Megachurches Today 2005
Summary of the Collection Method
Overview of the Project
In the Megachurches Today Project from 1999-2000 a questionnaire was mailed to the 600 known megachurches at the time. No follow up or second mailing was attempted. The result was a response of 153 questionnaires or 25.5% response. This effort was the first of its kind, and although it is uncertain how well this sample paralleled the total number of megachurches, the survey still offered an overview profile of US megachurches. The summary report of that material can be found on this web site.
In early 2005, Scott Thumma, the primary investigator of the previous study joined with Warren Bird and Dave Travis of Leadership Network to redo the earlier study in a more comprehensive manner. We were supported by outstanding team members including Stephanie Plagens, Peggy Faroe, Kim Iltis, Rick Long, Sheryl Wiggins and Samantha Gonzalez. We combined our separate databases of known megachurches, and then augmented these with lists of possible churches over 2,000 in attendance from 7 additional sources. The resulting list of potential candidates totaled 1,838. A paper and online questionnaire was constructed that paralleled parts of the previous megachurch survey as well as matching a national survey entitled Faith Communities Today 2005. The survey was mailed to 1,236 and emailed to 600 for whom we had accurate email addresses. Several email reminders were later sent both to the 600 and approximately 900 of the other churches based on email addresses found on their web sites. Additional efforts such as press releases in the Leadership Network newsletter and other Christian and secular publications, articles about the study and reminders to networks of megachurch pastors were used to spread the word about the study. The result was a total of 667 full and partial responses or a 36% response rate. The total number of fully completed surveys was 529 with 133 of these having attendance of less than 2,000. Total number of confirmed, complete surveys of megachurch with attendance of 1,800 or more persons is 406, and 382 with attendance of 2,000 or more. The information in this report is based on the analysis of questionnaires from these 406 churches.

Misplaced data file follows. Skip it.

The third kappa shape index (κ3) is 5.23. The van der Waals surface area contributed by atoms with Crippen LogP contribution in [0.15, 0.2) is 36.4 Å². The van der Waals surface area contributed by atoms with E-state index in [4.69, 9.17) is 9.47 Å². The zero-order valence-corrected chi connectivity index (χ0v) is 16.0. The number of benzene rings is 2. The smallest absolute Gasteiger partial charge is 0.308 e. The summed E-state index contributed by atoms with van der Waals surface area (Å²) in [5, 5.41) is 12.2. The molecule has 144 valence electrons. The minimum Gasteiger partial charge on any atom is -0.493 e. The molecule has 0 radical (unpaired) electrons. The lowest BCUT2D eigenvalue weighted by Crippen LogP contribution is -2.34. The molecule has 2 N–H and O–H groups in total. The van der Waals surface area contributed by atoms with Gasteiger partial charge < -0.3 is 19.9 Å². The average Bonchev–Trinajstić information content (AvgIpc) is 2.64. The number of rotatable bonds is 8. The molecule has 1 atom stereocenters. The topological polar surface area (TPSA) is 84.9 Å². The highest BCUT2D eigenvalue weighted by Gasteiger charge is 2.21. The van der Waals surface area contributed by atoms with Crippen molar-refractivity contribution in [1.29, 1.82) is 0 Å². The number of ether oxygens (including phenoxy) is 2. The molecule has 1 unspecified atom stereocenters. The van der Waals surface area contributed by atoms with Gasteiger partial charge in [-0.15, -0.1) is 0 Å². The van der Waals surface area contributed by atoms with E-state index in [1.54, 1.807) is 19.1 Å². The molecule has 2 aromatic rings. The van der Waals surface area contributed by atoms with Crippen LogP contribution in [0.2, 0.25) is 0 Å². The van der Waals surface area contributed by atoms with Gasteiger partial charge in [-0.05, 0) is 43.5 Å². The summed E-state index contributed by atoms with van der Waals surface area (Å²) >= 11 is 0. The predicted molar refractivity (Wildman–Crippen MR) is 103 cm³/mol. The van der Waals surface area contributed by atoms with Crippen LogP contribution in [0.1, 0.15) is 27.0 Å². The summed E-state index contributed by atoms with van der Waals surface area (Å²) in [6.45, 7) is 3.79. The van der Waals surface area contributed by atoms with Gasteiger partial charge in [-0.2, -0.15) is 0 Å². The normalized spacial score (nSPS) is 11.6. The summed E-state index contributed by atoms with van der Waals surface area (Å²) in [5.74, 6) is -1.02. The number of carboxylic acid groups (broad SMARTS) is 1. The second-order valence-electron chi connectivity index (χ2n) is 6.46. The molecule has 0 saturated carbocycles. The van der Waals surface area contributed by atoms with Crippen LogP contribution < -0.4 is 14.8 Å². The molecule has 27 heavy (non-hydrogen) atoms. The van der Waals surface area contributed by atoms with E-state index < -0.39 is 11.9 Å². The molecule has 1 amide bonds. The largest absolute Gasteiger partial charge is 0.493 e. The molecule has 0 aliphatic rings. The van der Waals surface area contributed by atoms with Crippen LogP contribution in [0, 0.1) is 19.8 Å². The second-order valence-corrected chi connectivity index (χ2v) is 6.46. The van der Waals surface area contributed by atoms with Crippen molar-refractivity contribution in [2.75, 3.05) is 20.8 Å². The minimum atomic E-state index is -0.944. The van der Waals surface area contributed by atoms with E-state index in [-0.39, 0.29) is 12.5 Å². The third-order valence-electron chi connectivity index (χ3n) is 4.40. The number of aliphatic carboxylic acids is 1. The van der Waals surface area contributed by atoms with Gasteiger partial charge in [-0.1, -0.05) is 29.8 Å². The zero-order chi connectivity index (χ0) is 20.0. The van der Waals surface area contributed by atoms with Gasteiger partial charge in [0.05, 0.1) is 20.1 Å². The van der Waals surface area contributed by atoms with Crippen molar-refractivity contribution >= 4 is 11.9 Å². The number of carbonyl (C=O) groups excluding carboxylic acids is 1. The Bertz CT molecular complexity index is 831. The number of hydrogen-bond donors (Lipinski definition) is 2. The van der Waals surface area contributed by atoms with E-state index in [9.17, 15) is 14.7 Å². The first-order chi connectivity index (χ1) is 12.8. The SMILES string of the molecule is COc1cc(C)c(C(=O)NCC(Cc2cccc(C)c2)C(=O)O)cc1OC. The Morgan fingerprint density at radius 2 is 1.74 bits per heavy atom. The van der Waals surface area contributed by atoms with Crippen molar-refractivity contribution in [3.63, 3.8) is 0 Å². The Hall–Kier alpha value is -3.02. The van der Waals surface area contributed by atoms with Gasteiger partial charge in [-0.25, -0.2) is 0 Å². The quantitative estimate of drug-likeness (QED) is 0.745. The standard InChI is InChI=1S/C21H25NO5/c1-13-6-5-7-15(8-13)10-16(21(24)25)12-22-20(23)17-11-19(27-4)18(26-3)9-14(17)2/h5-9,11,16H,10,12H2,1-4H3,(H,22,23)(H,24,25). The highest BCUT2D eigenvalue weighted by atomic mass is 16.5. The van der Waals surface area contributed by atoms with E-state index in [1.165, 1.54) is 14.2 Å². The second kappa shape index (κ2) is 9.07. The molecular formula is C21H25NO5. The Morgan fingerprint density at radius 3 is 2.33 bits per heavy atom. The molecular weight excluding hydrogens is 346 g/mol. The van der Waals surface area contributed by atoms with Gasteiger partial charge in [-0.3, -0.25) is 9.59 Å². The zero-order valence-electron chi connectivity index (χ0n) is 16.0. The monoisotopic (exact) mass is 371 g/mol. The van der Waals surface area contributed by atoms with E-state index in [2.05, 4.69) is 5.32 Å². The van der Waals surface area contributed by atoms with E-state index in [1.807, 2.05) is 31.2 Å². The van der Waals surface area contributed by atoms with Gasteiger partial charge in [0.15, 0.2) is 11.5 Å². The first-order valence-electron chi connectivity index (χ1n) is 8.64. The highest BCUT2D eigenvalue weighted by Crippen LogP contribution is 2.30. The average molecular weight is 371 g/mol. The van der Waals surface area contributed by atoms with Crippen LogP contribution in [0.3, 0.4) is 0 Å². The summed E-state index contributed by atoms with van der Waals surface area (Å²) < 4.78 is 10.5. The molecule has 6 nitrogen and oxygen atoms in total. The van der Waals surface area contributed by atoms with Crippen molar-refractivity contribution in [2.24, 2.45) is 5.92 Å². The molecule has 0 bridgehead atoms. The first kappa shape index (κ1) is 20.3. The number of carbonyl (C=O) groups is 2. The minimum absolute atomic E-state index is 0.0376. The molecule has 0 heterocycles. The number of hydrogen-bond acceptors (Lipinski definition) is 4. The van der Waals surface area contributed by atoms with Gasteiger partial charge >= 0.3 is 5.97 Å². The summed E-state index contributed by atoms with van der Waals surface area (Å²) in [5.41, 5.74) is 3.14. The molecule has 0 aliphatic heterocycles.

Along with this survey effort, we attempted to contact and confirm several facts about all the other churches in the total list of 1,838 in order to determine, as accurately as possible, the entire population of megachurches in the country. This effort entailed sending emails, checking web sites, communicating with many denominational research offices and calling well over 500 churches. This procedure resulted in confirmation of 1,210 congregations who reported having average worship of 2,000 or more attenders. If one adds those churches within 200 persons of the 2,000 mark, then the total rises to 1,319. At present we still have 120 unconfirmed churches from the original list.
Because we undertook the considerable effort to confirm the total population of megachurches in the United States, we have been able to weight the survey respondent questionnaires to approximate the total US megachurch population. We are certain that the findings generally represent the total group of megachurches in the U.S.
The profile of the total population of megachurches in the United States can be found on this site. A listing of all the megachurches in the country is also available.
The survey used for this study has many questions in common with the Faith Communities Today FACT2005 research, a larger national random survey of congregations. The results of that survey will be released by Hartford Seminary’s Hartford Institute for Religion Research and the Cooperative Congregations Study Partnership in April 2006. At that time additional analysis will be done to compare the megachurch findings with a sampling of smaller congregations.
Because many of the survey questions replicate the 1999-2000 study of 153 megachurches, it is possible to investigate how megachurches have changed in the past 5 years. Caution should be taken at drawing conclusions on this data since it is unknown exactly how representative the earlier study was and several questions were repeated with slightly different wording. Nevertheless, putting these two surveys side-by-side is very interesting in their similarities and differences as well as the potential implications regarding the possible changing nature of the megachurch phenomenon.
See the Comparison of the 2000 Study and 2005 Study for a few direct comparisons of the two studies.
To read more about the study, the authors of the research, or the sponsoring organizations go to our main Megachurch page or www.leadnet.org.
If you have questions, please direct them to: